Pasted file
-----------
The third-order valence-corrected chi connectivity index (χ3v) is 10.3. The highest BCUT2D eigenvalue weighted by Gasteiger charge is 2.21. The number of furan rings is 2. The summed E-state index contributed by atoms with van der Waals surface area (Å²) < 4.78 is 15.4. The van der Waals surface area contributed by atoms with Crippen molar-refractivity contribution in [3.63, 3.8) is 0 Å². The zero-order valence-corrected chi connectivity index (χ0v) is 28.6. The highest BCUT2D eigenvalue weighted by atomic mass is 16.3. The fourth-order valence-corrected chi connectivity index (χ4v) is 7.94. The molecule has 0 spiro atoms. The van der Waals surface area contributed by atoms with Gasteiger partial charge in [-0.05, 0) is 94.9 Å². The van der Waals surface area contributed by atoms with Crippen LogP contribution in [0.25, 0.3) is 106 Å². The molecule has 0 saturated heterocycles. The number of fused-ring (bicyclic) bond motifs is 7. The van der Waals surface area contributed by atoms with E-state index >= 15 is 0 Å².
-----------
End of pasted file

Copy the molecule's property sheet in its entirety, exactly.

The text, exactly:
The third-order valence-corrected chi connectivity index (χ3v) is 10.3. The highest BCUT2D eigenvalue weighted by Gasteiger charge is 2.21. The number of furan rings is 2. The summed E-state index contributed by atoms with van der Waals surface area (Å²) < 4.78 is 15.4. The van der Waals surface area contributed by atoms with Crippen molar-refractivity contribution in [3.63, 3.8) is 0 Å². The zero-order valence-corrected chi connectivity index (χ0v) is 28.6. The highest BCUT2D eigenvalue weighted by atomic mass is 16.3. The fourth-order valence-corrected chi connectivity index (χ4v) is 7.94. The molecule has 0 spiro atoms. The van der Waals surface area contributed by atoms with Gasteiger partial charge in [-0.05, 0) is 94.9 Å². The van der Waals surface area contributed by atoms with Crippen LogP contribution in [0.25, 0.3) is 106 Å². The molecule has 0 saturated heterocycles. The number of fused-ring (bicyclic) bond motifs is 7. The van der Waals surface area contributed by atoms with E-state index >= 15 is 0 Å².